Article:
Brian K. Vaughan, comic book writing hero and one of the principal writers for Lost, talks about making art. Lots of good, common sense stuff for anyone trying to make any kind of art--writing or drawing or music or whatever. Some nice moments:
"You can take all the classes in the world and read every book on the craft out there, but at the end of the day, writing is sorta like dieting. There are plenty of stupid fads out there and charlatans promising quick fixes, but if you want to lose weight, you have to exercise more and eat less. Period. Every writer has 10,000 pages of shit in them, and the only way your writing is going to be any good at all is to work hard and hit 10,001.
(And this isn't just some tired cliche, I believe that's a provable mathematical equation. I started writing five pages a day, every single day, when I began my senior year of high school. That means I hit 10,001 roughly a year after I graduated NYU, which was exactly when I pitched Y: THE LAST MAN to Vertigo. It took a lot of lousy writing to get there, but I'm glad I stuck with it. And don't worry, if you were busy actually having a life in high school and college, it's never too late to begin your march towards 10,001. Most writers don't do their best work until they're in their thirties and forties, anyway. Still, the clock is ticking, so maybe you old-timers should consider writing seven pages a day?)"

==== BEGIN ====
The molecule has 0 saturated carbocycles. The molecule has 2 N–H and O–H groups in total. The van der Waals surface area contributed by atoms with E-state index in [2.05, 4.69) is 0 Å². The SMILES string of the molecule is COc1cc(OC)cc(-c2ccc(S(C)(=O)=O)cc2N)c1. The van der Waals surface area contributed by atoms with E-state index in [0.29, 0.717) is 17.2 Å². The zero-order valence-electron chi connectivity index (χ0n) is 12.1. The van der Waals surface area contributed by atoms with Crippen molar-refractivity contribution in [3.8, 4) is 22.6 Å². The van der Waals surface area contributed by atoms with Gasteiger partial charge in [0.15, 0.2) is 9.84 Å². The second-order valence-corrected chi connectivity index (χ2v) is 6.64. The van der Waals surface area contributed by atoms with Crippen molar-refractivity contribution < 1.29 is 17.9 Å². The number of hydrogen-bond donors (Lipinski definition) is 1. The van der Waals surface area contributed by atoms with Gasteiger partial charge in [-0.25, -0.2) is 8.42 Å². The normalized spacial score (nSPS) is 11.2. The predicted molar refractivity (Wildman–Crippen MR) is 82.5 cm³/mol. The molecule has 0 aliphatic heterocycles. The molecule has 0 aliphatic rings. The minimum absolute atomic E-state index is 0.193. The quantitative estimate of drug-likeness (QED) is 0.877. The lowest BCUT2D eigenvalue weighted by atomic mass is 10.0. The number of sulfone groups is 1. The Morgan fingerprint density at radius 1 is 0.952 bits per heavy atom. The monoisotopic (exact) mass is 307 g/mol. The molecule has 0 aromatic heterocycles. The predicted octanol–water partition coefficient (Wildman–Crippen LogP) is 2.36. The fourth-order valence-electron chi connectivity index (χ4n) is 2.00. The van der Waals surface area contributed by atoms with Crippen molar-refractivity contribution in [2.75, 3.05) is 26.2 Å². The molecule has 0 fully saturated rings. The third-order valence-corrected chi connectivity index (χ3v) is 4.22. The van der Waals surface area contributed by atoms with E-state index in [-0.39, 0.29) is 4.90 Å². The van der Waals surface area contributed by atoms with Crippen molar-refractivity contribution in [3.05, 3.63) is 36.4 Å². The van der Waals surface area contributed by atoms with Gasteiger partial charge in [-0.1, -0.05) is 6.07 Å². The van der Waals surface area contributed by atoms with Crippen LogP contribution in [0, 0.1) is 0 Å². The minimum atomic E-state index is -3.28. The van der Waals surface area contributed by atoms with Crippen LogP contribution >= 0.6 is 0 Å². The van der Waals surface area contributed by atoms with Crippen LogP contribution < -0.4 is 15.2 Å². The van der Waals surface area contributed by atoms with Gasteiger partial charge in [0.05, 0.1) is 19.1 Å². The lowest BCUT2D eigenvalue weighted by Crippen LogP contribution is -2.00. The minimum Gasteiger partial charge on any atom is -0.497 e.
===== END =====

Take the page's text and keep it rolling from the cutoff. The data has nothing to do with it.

I love that he says most writers don't do their best work until their in their thirties and forties. I feel like so much of today's culture is focused on who the next young, big thing is that we forget about people who have been working hard all along.
"And that's the maddening thing about comics. It's not like becoming a dentist, where everyone attends the same amount of courses and takes the same kinds of tests to get where they want to be. No two people ever break into our medium in the same way."
Sometimes I wish I were a dentist because of this. But it's how the writing game goes.
"And trust me, breaking in is not half as hard as STAYING in. For every comic that came out with my name on it, there were a dozen pitches that never saw the light of day."
Even well-respected writers have their failure days. Don't give up hope!